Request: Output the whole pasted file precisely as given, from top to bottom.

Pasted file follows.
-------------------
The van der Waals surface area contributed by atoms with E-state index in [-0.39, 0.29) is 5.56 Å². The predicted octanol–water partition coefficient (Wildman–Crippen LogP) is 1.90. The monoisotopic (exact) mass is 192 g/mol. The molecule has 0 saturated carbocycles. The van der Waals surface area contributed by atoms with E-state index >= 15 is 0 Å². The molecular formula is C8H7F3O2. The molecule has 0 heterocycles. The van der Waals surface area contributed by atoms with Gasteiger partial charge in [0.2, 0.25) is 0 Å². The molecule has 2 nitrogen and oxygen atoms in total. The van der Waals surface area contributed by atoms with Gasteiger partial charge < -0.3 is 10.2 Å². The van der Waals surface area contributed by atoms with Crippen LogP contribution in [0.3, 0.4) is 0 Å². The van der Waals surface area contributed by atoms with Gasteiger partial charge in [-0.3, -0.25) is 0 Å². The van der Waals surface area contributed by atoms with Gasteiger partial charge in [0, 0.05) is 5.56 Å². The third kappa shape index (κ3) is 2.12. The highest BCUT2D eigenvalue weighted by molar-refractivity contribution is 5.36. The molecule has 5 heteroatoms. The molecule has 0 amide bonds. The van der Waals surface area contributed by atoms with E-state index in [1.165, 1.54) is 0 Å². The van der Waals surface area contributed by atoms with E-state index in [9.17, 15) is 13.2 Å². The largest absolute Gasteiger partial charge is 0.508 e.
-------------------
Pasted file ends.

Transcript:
The van der Waals surface area contributed by atoms with E-state index in [-0.39, 0.29) is 5.56 Å². The predicted octanol–water partition coefficient (Wildman–Crippen LogP) is 1.90. The monoisotopic (exact) mass is 192 g/mol. The molecule has 0 saturated carbocycles. The van der Waals surface area contributed by atoms with E-state index >= 15 is 0 Å². The molecular formula is C8H7F3O2. The molecule has 0 heterocycles. The van der Waals surface area contributed by atoms with Gasteiger partial charge in [0.2, 0.25) is 0 Å². The molecule has 2 nitrogen and oxygen atoms in total. The van der Waals surface area contributed by atoms with Gasteiger partial charge < -0.3 is 10.2 Å². The van der Waals surface area contributed by atoms with Crippen LogP contribution in [0.3, 0.4) is 0 Å². The van der Waals surface area contributed by atoms with Gasteiger partial charge in [-0.3, -0.25) is 0 Å². The van der Waals surface area contributed by atoms with Gasteiger partial charge in [0, 0.05) is 5.56 Å². The third kappa shape index (κ3) is 2.12. The highest BCUT2D eigenvalue weighted by molar-refractivity contribution is 5.36. The molecule has 5 heteroatoms. The molecule has 0 amide bonds. The van der Waals surface area contributed by atoms with E-state index in [1.165, 1.54) is 0 Å². The van der Waals surface area contributed by atoms with E-state index in [9.17, 15) is 13.2 Å². The largest absolute Gasteiger partial charge is 0.508 e.